Barking Learning Centre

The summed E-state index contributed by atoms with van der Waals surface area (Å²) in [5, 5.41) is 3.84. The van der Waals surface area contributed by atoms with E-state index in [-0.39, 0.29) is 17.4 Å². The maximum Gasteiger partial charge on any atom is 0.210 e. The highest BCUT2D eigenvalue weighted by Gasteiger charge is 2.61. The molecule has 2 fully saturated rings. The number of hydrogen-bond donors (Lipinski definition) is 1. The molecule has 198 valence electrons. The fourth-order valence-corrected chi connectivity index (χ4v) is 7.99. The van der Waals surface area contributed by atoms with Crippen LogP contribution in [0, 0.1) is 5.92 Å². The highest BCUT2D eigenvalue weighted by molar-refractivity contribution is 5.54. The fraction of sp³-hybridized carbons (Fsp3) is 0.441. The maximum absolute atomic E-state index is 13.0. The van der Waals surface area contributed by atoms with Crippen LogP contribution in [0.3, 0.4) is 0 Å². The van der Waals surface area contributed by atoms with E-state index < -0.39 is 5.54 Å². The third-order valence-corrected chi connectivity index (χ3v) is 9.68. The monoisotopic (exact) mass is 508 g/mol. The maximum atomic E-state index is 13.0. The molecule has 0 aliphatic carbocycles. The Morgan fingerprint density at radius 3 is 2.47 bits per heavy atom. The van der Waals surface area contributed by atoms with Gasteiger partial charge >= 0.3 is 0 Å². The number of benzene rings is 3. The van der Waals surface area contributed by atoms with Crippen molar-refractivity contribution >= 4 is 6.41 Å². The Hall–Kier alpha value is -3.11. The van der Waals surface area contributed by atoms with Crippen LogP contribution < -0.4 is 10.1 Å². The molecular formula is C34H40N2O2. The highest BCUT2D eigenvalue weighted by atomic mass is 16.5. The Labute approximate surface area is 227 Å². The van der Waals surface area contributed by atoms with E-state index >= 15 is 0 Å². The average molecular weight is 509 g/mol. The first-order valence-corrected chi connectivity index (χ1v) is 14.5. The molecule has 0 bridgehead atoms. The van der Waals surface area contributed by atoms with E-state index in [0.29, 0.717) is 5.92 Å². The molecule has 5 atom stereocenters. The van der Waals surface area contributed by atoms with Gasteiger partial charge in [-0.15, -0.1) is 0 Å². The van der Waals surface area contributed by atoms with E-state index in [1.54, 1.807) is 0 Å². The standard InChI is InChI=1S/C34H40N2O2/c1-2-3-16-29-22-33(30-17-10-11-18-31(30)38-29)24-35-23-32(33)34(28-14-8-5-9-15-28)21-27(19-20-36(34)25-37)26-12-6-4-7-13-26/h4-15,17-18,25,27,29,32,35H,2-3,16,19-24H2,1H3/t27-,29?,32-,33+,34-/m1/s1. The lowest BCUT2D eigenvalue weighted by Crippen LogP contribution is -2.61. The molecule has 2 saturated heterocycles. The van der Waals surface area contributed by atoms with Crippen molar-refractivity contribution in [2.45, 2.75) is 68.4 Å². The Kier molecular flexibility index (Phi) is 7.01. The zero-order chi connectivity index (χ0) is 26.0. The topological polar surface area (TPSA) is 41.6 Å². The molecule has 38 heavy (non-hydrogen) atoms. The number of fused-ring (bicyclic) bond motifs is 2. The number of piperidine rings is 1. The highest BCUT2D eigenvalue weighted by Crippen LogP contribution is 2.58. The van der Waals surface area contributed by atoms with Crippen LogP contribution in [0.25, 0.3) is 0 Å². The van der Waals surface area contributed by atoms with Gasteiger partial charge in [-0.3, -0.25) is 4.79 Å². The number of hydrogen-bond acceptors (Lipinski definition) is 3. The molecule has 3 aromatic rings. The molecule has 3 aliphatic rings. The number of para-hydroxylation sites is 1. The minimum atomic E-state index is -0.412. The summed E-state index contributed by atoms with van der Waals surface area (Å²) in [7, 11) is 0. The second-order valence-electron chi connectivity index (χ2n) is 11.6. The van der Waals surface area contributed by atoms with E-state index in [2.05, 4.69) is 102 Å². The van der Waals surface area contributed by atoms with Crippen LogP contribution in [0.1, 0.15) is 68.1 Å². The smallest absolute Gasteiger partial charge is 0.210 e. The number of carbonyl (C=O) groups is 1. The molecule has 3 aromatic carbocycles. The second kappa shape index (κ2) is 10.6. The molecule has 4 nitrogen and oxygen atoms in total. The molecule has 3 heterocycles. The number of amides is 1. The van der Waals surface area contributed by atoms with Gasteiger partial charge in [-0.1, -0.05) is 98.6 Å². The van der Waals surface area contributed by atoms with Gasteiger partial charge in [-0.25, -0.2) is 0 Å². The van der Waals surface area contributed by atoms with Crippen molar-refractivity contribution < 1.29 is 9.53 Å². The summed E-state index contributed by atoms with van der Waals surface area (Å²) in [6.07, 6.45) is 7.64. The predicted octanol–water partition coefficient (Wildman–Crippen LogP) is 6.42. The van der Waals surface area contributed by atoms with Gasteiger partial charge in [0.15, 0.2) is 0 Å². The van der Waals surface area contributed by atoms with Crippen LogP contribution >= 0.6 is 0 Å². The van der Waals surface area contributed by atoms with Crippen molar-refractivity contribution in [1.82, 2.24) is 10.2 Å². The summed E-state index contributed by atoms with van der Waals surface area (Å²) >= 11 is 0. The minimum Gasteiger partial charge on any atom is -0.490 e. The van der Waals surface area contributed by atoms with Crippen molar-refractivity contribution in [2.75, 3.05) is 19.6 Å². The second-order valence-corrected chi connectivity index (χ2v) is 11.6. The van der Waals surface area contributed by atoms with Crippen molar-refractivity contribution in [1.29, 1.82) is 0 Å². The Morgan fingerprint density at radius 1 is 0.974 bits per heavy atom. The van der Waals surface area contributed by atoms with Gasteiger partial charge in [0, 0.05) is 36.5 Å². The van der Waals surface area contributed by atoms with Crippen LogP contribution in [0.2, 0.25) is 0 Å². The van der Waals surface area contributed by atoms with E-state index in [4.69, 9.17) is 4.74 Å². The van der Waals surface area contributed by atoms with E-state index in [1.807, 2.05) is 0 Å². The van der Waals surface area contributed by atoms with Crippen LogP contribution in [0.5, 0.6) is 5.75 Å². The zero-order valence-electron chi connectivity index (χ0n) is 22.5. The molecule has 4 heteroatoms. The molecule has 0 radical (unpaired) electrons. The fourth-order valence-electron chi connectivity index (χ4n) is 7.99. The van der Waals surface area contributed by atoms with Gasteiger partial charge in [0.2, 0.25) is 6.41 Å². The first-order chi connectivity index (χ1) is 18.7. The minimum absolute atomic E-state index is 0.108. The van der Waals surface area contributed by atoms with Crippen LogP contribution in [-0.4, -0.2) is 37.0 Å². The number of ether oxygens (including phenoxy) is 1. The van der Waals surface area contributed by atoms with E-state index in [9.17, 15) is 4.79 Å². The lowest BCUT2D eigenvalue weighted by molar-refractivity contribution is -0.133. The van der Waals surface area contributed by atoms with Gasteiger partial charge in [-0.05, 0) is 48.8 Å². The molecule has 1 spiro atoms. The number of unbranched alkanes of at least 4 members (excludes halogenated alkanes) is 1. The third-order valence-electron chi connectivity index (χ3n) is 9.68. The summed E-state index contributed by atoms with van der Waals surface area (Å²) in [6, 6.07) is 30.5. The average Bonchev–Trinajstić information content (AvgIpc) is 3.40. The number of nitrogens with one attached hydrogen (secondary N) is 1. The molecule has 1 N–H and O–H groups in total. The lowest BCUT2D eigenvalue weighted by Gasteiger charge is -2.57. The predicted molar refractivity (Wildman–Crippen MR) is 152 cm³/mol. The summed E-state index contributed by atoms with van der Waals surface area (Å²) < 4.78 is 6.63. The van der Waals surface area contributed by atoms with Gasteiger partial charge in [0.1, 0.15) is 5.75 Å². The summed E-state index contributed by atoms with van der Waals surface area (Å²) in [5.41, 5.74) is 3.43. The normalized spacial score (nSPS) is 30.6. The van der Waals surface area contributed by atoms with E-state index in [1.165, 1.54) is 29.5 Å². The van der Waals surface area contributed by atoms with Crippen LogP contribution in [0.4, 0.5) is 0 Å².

The Barking Learning Centre is the first major project to be completed as part of the ambitious regeneration of Barking as a key town in the Thames Gateway. The dramatic scheme involved the extensive refurbishment of the existing library into to new community resource housing library facilities as well as ICT suites, conference facilities, a one-stop-shop, caf�, art gallery and classrooms. Located opposite the Town Hall, the Barking Central regeneration project includes the new Learning Centre facing a new public square and over 240 apartments in two six storey blocks sitting over the library. The scheme provides a successful new model of a financially viable, private-public initiative, delivered by Redrow Regeneration and the London Borough of Barking and Dagenham that was also delivered 3 months ahead of schedule. Further phases include residential and office buildings which complete the architectural ensemble around a compact urban woodland called the Arboretum. Creating Places The starting point for the Barking Learning Centre was the retention of the rundown town library building built in the 1970s. Stripped back to its concrete structure, the original building was reconfigured and extended into a modern community building funded by the University of East London, Barking College and Barking Libraries. On the ground floor the spaces are designed to create an informal atmosphere where people can come to browse, meet or work and wi-fi is provided to encourage use of the centre for pleasure and work by a diverse mix of the community. The upper floor houses the more traditional lending library and conference facilities. Barking Libraries have recorded a huge increase in library use and uptake of adult courses since the Learning Centre opened in 2007. AHMM worked with long term collaborator Studio Myerscough to develop branding and colour strategies for the whole scheme. The bold use of yellow and green at Barking relates to the distinctive R Whites Lemonade logo, as the factory was once located on the site. The colours are carried through to the interior of the Learning Centre where a vibrant environment of super graphics and brightly coloured bespoke furniture hover between a yellow rubber floor and a ceiling system composed of Barrisol light panels, aluminium radiant panels and acoustic panels. The distinctive fa�ade of the library is a mosaic skin created from aluminium and glazed panels which also wraps around the fa�ade of the new art gallery also facing the town square. The cladding system was fixed with the grain finish turned in 4 different directions to create a dappled fa�ade utilizing only one metallic colour finish, minimizing the lead in time, the need for special one off elements and resulting in a cost efficient but attention-grabbing elevational treatment. The library fa�ade is punctuated by the canopy of the double-height reception area, helping orientate visitors and, on the first floor, a new large public room that cantilevers into the square. Homes and Gardens The two residential buildings, built over the existing structure, house one and two bedroom apartments. Named the Ropeworks after a building also located on the site, each block is named after the Victorian owners of the Ropeworks. Cutmore, on the north, cantilevers over the original floorplate and is supported on a dramatic colonnade of V columns and Schrier, is the southern building. The outer elevations of each building are a smaller scale mosaic in a shimmering silver rainscreen cladding punctured by staggered balconies. The balconies are coloured green at the east end of the elevation shading to yellow at the west. In between the two parallel buildings a sky garden, designed by Grant Associates, has been created on the roof of the Learning Centre. Here the elevations change to a white self-coloured render with white balconies creating an unexpected and tranquil environment for residents in the heart of Barking. All of the new apartments in Barking Central are spacious with open-plan living and kitchen, large balcony and quality materials and finishes. Public realm Muf architecture/art worked with AHMM on new elements for the public realm that would relate to the history of the town and the existing community. They designed the new Town Hall Square to be paved in pink granite with a �folly� located on the north side to be created from architectural objects salvage. As well as contributing to issues of routes, they designed the colonnade, which preserves the route from Ripple Road to the new square and Town Hall, with a dramatic black and white chequered tiled floor and chandeliers by Tom Dixon. Sustainability Sustainability was central to the project, influencing strategic decisions right from the outset. This included the re-use of the existing library structure, itself re-modelled as part of the development thereby reducing waste and the impact of the demolition. The scheme has solar thermal hot water heaters that serve the top level of the development as part of the on site renewables provision. Windows are triple glazed as part of a highly insulated envelope. Water conservation is also addressed through the use of dual flush WCs aerating taps; low-flow showers. Water meters were installed in all homes to encourage occupants to be aware of their water usage and so encourage conservation. The ecological value of the development was enhanced by planting native wildlife-friendly species in the courtyard garden and through the installation of a brown roof which provides a valuable habitat for Black Redstarts and other wildlife. The development has made prudent use of construction materials by sourcing FSC or PEFC-certified timber and utilise materials with a recycled content wherever possible.


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